Back in 1982 when the first Disney original “Tron” movie was released with vehicles zipping around in the computer world known as the Grid, the idea of a real world of cars powered by electricity seemed farfetched. Probably, not even GM imagined how electric vehicles (or EVs as they are called) would take hold down the road when they manufactured the first mass produced electric car, the EV1, in 1996. If they had known, the company most likely would have pushed the idea more aggressively.
From a consumer standpoint, I’m sure just being around somebody that talked about electric cars felt weird considering the concept seemed so far out in a world where filling up at the pump has been such a way of life.
Nearly 30 years later on the heels of “Tron Legacy,” the sequel to Disney’s ’80s flick, EVs are as real as muscle cars were in the ’60s. Building on the momentum of vehicles like the Nissan Leaf and the Chevrolet Volt, the 2011 North American International Car of the Year, practically every carmaker at the show has a vehicle featuring some kind of electric technology.
Don’t worry, though. The show is still showcasing cars like the new Chevrolet Camaro Convertible, Bentley Continental GT and the Porsche 918 RSR. After all, it really isn’t the Detroit auto show without some of that sizzle. Still, this year the North American International Auto Show, which is open to the public Jan. 15 through Jan. 23 at Cobo Center, is all about cars that charge.
It’s kind of amazing when you think about it. Here we are in 2011, living in a world where you can buy a car that can be driven from downtown Detroit to the Palace of Auburn Hills without using one drop of gas.
Chances are you’ve seen a few EVs floating around the streets in the city, or maybe you pulled right up next to one and didn’t know it. Despite some of the “Tron”-like similarities around the concept, most EVs are pretty normal looking. In fact, most look just like a typical automobile.
Even more impressive is that a lot of the EVs function like normal cars – a far cry from the fear most probably have that they drive like some kind of go-cart, blowing fuses trying to keep up with traffic.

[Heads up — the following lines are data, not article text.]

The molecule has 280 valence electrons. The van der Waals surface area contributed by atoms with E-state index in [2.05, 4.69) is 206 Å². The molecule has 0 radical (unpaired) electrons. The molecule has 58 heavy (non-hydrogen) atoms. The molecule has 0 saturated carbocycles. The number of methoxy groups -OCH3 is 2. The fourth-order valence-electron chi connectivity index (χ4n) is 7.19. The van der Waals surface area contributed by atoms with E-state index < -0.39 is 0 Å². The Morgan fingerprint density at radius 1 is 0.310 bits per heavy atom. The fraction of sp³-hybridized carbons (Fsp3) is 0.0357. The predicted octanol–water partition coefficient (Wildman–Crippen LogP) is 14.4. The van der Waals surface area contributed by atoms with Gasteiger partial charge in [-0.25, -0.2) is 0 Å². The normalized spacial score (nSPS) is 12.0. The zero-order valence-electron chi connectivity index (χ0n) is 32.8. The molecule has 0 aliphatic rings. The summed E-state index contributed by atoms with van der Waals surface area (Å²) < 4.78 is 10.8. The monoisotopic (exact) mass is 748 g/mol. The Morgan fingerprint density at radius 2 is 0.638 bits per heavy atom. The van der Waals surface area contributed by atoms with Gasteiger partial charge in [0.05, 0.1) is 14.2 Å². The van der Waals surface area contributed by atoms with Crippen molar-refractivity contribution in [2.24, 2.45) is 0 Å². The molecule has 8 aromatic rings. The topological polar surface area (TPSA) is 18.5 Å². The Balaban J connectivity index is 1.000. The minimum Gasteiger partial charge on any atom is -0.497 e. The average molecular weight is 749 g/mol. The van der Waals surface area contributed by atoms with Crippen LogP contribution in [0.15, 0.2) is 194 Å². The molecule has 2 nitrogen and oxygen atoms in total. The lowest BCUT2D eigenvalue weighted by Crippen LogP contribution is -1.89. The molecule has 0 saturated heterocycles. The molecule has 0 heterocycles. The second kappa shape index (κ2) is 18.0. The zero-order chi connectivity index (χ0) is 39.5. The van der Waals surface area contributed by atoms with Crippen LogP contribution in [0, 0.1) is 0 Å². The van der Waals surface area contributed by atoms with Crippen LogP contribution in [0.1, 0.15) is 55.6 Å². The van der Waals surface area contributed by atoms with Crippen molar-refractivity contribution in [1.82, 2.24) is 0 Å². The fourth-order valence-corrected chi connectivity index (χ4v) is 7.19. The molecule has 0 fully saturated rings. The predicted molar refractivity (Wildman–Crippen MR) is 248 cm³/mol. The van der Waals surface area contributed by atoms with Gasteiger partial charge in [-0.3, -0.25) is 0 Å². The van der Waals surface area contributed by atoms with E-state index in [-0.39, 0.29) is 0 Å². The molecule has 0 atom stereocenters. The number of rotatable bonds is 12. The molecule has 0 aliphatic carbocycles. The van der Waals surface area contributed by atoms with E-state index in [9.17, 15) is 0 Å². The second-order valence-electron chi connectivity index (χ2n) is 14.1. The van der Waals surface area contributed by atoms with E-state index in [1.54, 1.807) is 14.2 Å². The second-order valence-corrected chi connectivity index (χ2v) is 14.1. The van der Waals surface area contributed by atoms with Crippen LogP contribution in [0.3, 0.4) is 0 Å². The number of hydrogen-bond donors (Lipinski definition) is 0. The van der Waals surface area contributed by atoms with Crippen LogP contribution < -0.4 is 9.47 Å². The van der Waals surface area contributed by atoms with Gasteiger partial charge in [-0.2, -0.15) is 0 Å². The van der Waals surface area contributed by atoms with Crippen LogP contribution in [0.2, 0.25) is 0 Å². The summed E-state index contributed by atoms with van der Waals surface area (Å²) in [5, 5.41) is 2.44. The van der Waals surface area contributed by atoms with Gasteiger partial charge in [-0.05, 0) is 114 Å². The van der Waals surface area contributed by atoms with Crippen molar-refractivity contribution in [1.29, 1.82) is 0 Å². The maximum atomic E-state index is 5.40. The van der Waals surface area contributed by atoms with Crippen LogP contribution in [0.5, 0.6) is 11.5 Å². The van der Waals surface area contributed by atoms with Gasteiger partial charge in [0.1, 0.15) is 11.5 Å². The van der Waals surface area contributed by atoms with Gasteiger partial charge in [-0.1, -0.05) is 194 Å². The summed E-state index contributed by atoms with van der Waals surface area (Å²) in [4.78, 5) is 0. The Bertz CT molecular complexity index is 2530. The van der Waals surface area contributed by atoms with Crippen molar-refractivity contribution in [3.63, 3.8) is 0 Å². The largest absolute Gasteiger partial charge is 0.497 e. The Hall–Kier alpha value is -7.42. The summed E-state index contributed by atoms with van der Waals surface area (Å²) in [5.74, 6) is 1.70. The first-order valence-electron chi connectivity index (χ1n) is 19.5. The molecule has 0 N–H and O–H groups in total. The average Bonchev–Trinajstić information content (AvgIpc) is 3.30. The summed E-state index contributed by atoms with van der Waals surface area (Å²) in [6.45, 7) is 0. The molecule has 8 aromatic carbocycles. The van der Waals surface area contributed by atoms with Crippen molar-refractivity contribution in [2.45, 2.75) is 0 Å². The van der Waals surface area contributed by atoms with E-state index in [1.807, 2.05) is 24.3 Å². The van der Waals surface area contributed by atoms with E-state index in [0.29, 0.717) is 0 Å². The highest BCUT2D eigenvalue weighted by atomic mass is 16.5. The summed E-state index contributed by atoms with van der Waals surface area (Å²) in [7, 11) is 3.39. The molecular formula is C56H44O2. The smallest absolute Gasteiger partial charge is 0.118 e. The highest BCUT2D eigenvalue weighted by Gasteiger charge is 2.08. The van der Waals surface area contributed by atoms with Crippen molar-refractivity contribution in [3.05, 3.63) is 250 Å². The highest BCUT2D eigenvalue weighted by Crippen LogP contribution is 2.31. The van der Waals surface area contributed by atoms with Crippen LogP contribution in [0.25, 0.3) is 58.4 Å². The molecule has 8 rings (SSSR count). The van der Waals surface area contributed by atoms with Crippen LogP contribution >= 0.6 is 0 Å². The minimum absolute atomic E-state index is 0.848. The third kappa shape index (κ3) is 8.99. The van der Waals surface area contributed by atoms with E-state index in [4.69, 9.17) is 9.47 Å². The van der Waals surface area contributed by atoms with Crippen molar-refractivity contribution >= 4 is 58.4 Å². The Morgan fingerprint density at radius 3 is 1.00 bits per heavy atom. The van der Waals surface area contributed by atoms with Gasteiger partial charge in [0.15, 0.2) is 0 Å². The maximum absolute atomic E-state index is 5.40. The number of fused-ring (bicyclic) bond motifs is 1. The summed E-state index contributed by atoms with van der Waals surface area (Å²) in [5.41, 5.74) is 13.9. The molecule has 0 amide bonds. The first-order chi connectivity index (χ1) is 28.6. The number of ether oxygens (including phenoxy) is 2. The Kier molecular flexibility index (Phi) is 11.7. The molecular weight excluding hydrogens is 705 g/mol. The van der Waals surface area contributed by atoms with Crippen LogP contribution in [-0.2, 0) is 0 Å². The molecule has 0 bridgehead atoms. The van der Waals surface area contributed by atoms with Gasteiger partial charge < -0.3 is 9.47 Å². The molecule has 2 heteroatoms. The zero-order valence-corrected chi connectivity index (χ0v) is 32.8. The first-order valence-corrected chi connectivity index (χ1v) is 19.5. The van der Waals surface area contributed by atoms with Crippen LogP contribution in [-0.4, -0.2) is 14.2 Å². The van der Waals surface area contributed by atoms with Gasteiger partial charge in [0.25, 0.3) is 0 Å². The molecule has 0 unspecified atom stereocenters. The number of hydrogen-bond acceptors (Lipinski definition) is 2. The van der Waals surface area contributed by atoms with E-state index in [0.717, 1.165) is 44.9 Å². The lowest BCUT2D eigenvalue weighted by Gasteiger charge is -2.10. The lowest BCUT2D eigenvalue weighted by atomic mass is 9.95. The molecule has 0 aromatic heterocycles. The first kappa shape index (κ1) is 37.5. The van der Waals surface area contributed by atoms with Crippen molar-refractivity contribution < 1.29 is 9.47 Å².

Differentiating itself with an electrification strategy that emphasizes customer choice, Ford is introducing a family of electrified vehicles — including its first all-electric passenger sedan, the all-new Focus Electric.
The debut of C-MAX Energi and C-MAX Hybrid at the 2011 North American International Auto Show, on the heels of the newly unveiled Focus Electric, focuses on building on Ford’s electrified vehicle portfolio.
The fuel-free, all-electric rechargeable Focus Electric passenger car will launch in North America in late 2011 and Europe in 2012. The C-MAX Energi is the company’s first-ever plug-in hybrid production electric vehicle that comes to market beginning in 2012. At the Ford booth, auto show attendees have an opportunity to experience the electric Focus and an electric version of the Ford Transit Connect as a passenger.
Dubbed by Chevrolet as the vehicle that’s “more car than electric,” the Volt operates on a revolutionary “Voltec” propulsion system that delivers between 25 and 50 miles of electric driving (depending on the driving conditions) with an extended range up to 310 miles of extended range with an onboard 1.4L engine.
The Nissan Leaf, a fully electric vehicle, can go up to 100 miles on one charge with zero emissions.
Raising the stakes even higher for electric vehicles, Mercedes-Benz has a SLS AMG E-CELL on display at the show (must see). The car features from four synchronous electric motors, each positioned near to the wheels. All motors have combined output of 526-hp with a maximum torque of 649 lb-ft.
Speaking even more to the evolution of EVs is the fact that the SLS AMG E-CELL goes from 0-62 mph 4 seconds, which is close to the 571-hp the 6.3L V8 engine SLS AMG that clocks 0-62 mph in 3.8 seconds. The Mercedes-Benz SLS AMG E-CELL is expected to go into limited production in 2012.
Other carmakers with electric cars on the display include Honda, Tesla and China automaker BYD.
Sure, considering that electric vehicles only make up a fraction of the marketplace, we still have a long way to go before seeing a rush hour commute on the Lodge full of EVs. But the idea of a world where people are actually connected in our automobiles by an electrical grid is already here.
And it’s a lot cooler experiencing it in reality than watching it on a movie screen, even if it’s in 3-D. Marcus Amick is a national automotive writer and lifestyle analyst.